Monday, 6 April 2015

Filament eruption - Sunday, April 5 2015 - 13:18 UTC

As Saturday turned into Sunday, the easternmost part of the large filament channel that was facing Earth erupted and launched a coronal mass ejection into space. The big question is: does this eruption have an earth-directed component?
First things first: solar activity remains low with no sunspot regions on the disk which could produce a strong solar flare. In fact, this filament eruption was associated with the largest X-ray event of the past 24 hours. A C3 hyderflare followed after the filament disappeared. Based on imagery from SDO we could conclude right away that most of the material would travel to the south-east and miss Earth, something that SOHO confirms. Coronagraph imagery from SOHO shows that the coronal mass ejection does expand to form a partial halo of more than 180 degrees but the halo does not expand to form a full halo meaning we will see a glancing blow from this coronal mass ejection at best. Based on the speed of the eruption which is estimated to be around 700km/s we can conclude that a glancing blow is possible late on Tuesday or perhaps early on Wednesday. We do have to note that only a very minor part could have an earth-directed component and this shock passage will likely not be strong enough for a geomagnetic storm.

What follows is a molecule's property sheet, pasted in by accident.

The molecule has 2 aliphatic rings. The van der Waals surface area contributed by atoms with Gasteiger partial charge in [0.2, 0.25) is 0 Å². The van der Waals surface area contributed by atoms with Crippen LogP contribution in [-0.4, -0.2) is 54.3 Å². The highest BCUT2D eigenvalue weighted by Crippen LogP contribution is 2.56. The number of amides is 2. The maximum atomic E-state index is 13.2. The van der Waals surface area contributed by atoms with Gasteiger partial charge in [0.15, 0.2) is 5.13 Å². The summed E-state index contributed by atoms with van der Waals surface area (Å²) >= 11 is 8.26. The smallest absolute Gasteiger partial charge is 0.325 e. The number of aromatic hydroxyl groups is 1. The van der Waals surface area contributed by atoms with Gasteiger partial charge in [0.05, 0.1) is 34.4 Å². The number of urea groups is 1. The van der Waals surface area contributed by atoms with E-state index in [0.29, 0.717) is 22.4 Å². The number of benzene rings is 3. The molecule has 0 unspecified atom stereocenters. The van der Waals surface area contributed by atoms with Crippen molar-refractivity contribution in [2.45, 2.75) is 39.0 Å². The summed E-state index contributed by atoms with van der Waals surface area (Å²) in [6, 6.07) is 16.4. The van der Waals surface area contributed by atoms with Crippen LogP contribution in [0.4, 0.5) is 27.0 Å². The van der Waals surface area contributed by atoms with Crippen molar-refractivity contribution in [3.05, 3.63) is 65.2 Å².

Images: Coronagraph imagery from SOHO/LASCO C2 (left) and C3 (right) showing the coronal mass ejection associated with the filament eruption.

Solar filament eruption that caused the coronal mass ejection that's arriving tomorrow.

Coronal mass ejection, caused by the major solar filament eruption, will be bringing us a solar storm in 24 hours.